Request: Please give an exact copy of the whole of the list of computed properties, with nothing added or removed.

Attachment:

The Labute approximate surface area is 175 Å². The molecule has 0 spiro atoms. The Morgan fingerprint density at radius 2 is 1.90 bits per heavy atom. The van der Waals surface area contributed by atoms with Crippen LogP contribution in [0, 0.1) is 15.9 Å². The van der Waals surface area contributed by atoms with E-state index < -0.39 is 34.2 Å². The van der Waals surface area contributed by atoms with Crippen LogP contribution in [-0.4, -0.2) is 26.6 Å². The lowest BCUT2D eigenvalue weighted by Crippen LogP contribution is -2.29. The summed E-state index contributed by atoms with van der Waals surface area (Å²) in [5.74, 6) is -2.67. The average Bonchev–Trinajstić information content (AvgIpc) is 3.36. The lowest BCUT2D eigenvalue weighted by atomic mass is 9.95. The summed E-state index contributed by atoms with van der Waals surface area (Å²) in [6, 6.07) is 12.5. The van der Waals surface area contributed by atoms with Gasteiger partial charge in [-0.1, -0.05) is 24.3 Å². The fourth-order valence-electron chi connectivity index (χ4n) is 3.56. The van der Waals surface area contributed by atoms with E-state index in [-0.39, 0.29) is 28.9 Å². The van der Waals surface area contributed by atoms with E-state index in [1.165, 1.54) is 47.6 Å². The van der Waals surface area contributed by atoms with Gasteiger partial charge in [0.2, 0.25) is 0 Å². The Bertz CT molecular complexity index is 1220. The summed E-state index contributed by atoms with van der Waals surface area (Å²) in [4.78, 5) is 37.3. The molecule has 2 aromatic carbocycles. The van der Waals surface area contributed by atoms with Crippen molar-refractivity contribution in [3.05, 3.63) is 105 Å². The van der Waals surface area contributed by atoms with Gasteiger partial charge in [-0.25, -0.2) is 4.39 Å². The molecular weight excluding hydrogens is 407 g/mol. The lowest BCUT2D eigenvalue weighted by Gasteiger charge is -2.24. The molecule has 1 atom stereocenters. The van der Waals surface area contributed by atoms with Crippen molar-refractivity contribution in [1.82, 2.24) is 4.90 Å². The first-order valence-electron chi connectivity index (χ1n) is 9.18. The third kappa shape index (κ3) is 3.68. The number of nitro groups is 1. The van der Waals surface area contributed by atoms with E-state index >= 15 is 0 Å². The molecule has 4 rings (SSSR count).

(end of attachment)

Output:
The Labute approximate surface area is 175 Å². The molecule has 0 spiro atoms. The Morgan fingerprint density at radius 2 is 1.90 bits per heavy atom. The van der Waals surface area contributed by atoms with Crippen LogP contribution in [0, 0.1) is 15.9 Å². The van der Waals surface area contributed by atoms with E-state index < -0.39 is 34.2 Å². The van der Waals surface area contributed by atoms with Crippen LogP contribution in [-0.4, -0.2) is 26.6 Å². The lowest BCUT2D eigenvalue weighted by Crippen LogP contribution is -2.29. The summed E-state index contributed by atoms with van der Waals surface area (Å²) in [5.74, 6) is -2.67. The average Bonchev–Trinajstić information content (AvgIpc) is 3.36. The lowest BCUT2D eigenvalue weighted by atomic mass is 9.95. The summed E-state index contributed by atoms with van der Waals surface area (Å²) in [6, 6.07) is 12.5. The van der Waals surface area contributed by atoms with Gasteiger partial charge in [-0.1, -0.05) is 24.3 Å². The fourth-order valence-electron chi connectivity index (χ4n) is 3.56. The van der Waals surface area contributed by atoms with E-state index in [-0.39, 0.29) is 28.9 Å². The van der Waals surface area contributed by atoms with E-state index in [1.165, 1.54) is 47.6 Å². The van der Waals surface area contributed by atoms with Gasteiger partial charge in [0.2, 0.25) is 0 Å². The Bertz CT molecular complexity index is 1220. The summed E-state index contributed by atoms with van der Waals surface area (Å²) in [4.78, 5) is 37.3. The molecule has 2 aromatic carbocycles. The van der Waals surface area contributed by atoms with Crippen molar-refractivity contribution in [3.05, 3.63) is 105 Å². The van der Waals surface area contributed by atoms with Gasteiger partial charge in [-0.25, -0.2) is 4.39 Å². The molecular weight excluding hydrogens is 407 g/mol. The lowest BCUT2D eigenvalue weighted by Gasteiger charge is -2.24. The molecule has 1 atom stereocenters. The van der Waals surface area contributed by atoms with Crippen molar-refractivity contribution in [1.82, 2.24) is 4.90 Å². The first-order valence-electron chi connectivity index (χ1n) is 9.18. The third kappa shape index (κ3) is 3.68. The number of nitro groups is 1. The van der Waals surface area contributed by atoms with E-state index >= 15 is 0 Å². The molecule has 4 rings (SSSR count).